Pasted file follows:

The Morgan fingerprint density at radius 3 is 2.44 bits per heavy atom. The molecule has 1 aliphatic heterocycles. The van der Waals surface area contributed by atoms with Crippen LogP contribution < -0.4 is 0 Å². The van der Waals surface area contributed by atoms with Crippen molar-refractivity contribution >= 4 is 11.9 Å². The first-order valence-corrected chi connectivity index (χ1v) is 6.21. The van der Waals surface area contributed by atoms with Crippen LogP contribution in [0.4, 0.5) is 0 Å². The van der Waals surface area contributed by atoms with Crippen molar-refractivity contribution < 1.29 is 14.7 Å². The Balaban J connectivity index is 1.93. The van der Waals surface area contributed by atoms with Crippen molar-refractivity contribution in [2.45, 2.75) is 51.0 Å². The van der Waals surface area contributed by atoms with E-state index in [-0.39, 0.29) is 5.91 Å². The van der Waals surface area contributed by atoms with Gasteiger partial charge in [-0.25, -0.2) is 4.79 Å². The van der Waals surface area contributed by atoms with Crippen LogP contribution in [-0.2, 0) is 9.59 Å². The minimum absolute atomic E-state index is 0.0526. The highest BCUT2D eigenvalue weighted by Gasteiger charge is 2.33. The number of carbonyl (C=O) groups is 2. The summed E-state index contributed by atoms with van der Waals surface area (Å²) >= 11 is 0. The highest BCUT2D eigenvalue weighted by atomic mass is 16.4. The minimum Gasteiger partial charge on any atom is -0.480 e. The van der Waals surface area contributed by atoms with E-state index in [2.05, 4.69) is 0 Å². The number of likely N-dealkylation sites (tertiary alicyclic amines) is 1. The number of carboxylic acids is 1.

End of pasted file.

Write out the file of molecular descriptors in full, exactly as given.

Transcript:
The Morgan fingerprint density at radius 3 is 2.44 bits per heavy atom. The molecule has 1 aliphatic heterocycles. The van der Waals surface area contributed by atoms with Crippen LogP contribution < -0.4 is 0 Å². The van der Waals surface area contributed by atoms with Crippen molar-refractivity contribution >= 4 is 11.9 Å². The first-order valence-corrected chi connectivity index (χ1v) is 6.21. The van der Waals surface area contributed by atoms with Crippen LogP contribution in [0.4, 0.5) is 0 Å². The van der Waals surface area contributed by atoms with Crippen molar-refractivity contribution < 1.29 is 14.7 Å². The Balaban J connectivity index is 1.93. The van der Waals surface area contributed by atoms with Crippen molar-refractivity contribution in [2.45, 2.75) is 51.0 Å². The van der Waals surface area contributed by atoms with E-state index in [-0.39, 0.29) is 5.91 Å². The van der Waals surface area contributed by atoms with Gasteiger partial charge in [-0.25, -0.2) is 4.79 Å². The van der Waals surface area contributed by atoms with Crippen LogP contribution in [-0.2, 0) is 9.59 Å². The minimum absolute atomic E-state index is 0.0526. The highest BCUT2D eigenvalue weighted by Gasteiger charge is 2.33. The number of carbonyl (C=O) groups is 2. The summed E-state index contributed by atoms with van der Waals surface area (Å²) >= 11 is 0. The highest BCUT2D eigenvalue weighted by atomic mass is 16.4. The minimum Gasteiger partial charge on any atom is -0.480 e. The van der Waals surface area contributed by atoms with E-state index in [2.05, 4.69) is 0 Å². The number of likely N-dealkylation sites (tertiary alicyclic amines) is 1. The number of carboxylic acids is 1.